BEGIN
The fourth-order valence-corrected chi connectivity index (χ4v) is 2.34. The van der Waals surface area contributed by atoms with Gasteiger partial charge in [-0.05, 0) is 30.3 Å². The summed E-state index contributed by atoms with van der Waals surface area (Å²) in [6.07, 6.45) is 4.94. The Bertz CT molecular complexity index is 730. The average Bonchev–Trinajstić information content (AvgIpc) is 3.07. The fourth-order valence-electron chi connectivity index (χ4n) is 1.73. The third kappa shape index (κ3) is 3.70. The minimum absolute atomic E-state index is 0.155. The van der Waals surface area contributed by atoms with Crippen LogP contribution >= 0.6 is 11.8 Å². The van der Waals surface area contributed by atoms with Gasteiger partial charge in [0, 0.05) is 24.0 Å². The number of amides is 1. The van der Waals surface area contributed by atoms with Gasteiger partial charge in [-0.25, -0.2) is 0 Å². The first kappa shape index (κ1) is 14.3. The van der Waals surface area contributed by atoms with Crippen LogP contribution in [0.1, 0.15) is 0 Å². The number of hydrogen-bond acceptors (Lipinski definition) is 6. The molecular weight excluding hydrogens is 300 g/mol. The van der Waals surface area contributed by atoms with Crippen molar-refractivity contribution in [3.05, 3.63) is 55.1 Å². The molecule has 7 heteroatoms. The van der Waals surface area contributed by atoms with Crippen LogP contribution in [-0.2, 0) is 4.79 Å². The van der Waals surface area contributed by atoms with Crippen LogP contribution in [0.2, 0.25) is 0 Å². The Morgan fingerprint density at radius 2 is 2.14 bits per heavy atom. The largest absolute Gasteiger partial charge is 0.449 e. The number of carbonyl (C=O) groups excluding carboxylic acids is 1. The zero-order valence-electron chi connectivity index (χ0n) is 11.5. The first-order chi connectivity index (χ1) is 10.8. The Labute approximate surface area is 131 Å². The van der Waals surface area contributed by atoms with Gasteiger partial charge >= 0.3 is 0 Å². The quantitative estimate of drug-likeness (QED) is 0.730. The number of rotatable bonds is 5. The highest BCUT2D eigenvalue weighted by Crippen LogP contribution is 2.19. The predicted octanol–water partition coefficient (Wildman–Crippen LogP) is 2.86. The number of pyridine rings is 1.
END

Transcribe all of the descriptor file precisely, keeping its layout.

The fourth-order valence-corrected chi connectivity index (χ4v) is 2.34. The van der Waals surface area contributed by atoms with Gasteiger partial charge in [-0.05, 0) is 30.3 Å². The summed E-state index contributed by atoms with van der Waals surface area (Å²) in [6.07, 6.45) is 4.94. The Bertz CT molecular complexity index is 730. The average Bonchev–Trinajstić information content (AvgIpc) is 3.07. The fourth-order valence-electron chi connectivity index (χ4n) is 1.73. The third kappa shape index (κ3) is 3.70. The minimum absolute atomic E-state index is 0.155. The van der Waals surface area contributed by atoms with Crippen LogP contribution >= 0.6 is 11.8 Å². The van der Waals surface area contributed by atoms with Gasteiger partial charge in [0, 0.05) is 24.0 Å². The number of amides is 1. The van der Waals surface area contributed by atoms with Gasteiger partial charge in [-0.25, -0.2) is 0 Å². The first kappa shape index (κ1) is 14.3. The van der Waals surface area contributed by atoms with Crippen LogP contribution in [0.1, 0.15) is 0 Å². The number of hydrogen-bond acceptors (Lipinski definition) is 6. The molecular weight excluding hydrogens is 300 g/mol. The van der Waals surface area contributed by atoms with Crippen molar-refractivity contribution in [3.05, 3.63) is 55.1 Å². The molecule has 7 heteroatoms. The van der Waals surface area contributed by atoms with Crippen LogP contribution in [-0.2, 0) is 4.79 Å². The van der Waals surface area contributed by atoms with Crippen LogP contribution in [0.2, 0.25) is 0 Å². The Morgan fingerprint density at radius 2 is 2.14 bits per heavy atom. The largest absolute Gasteiger partial charge is 0.449 e. The number of carbonyl (C=O) groups excluding carboxylic acids is 1. The zero-order valence-electron chi connectivity index (χ0n) is 11.5. The first-order chi connectivity index (χ1) is 10.8. The Labute approximate surface area is 131 Å². The van der Waals surface area contributed by atoms with Gasteiger partial charge >= 0.3 is 0 Å². The quantitative estimate of drug-likeness (QED) is 0.730. The number of rotatable bonds is 5. The highest BCUT2D eigenvalue weighted by Crippen LogP contribution is 2.19. The predicted octanol–water partition coefficient (Wildman–Crippen LogP) is 2.86. The number of pyridine rings is 1.